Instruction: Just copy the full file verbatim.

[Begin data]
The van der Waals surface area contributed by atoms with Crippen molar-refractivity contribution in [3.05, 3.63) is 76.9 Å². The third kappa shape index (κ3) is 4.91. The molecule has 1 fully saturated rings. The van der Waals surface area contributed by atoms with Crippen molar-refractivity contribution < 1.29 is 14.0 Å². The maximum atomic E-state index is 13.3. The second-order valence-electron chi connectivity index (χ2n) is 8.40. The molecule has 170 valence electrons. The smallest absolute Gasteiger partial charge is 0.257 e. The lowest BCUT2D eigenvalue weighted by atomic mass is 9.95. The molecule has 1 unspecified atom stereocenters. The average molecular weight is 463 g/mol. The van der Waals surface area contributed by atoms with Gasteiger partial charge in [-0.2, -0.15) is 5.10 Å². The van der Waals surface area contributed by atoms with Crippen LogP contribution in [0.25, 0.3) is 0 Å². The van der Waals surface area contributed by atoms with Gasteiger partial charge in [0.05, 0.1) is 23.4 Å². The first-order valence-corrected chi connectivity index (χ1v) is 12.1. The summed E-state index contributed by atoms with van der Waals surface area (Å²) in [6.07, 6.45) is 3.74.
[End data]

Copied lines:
The van der Waals surface area contributed by atoms with Crippen molar-refractivity contribution in [3.05, 3.63) is 76.9 Å². The third kappa shape index (κ3) is 4.91. The molecule has 1 fully saturated rings. The van der Waals surface area contributed by atoms with Crippen molar-refractivity contribution < 1.29 is 14.0 Å². The maximum atomic E-state index is 13.3. The second-order valence-electron chi connectivity index (χ2n) is 8.40. The molecule has 170 valence electrons. The smallest absolute Gasteiger partial charge is 0.257 e. The lowest BCUT2D eigenvalue weighted by atomic mass is 9.95. The molecule has 1 unspecified atom stereocenters. The average molecular weight is 463 g/mol. The van der Waals surface area contributed by atoms with Gasteiger partial charge in [-0.2, -0.15) is 5.10 Å². The van der Waals surface area contributed by atoms with Crippen LogP contribution in [0.25, 0.3) is 0 Å². The van der Waals surface area contributed by atoms with Gasteiger partial charge in [0.05, 0.1) is 23.4 Å². The first-order valence-corrected chi connectivity index (χ1v) is 12.1. The summed E-state index contributed by atoms with van der Waals surface area (Å²) in [6.07, 6.45) is 3.74.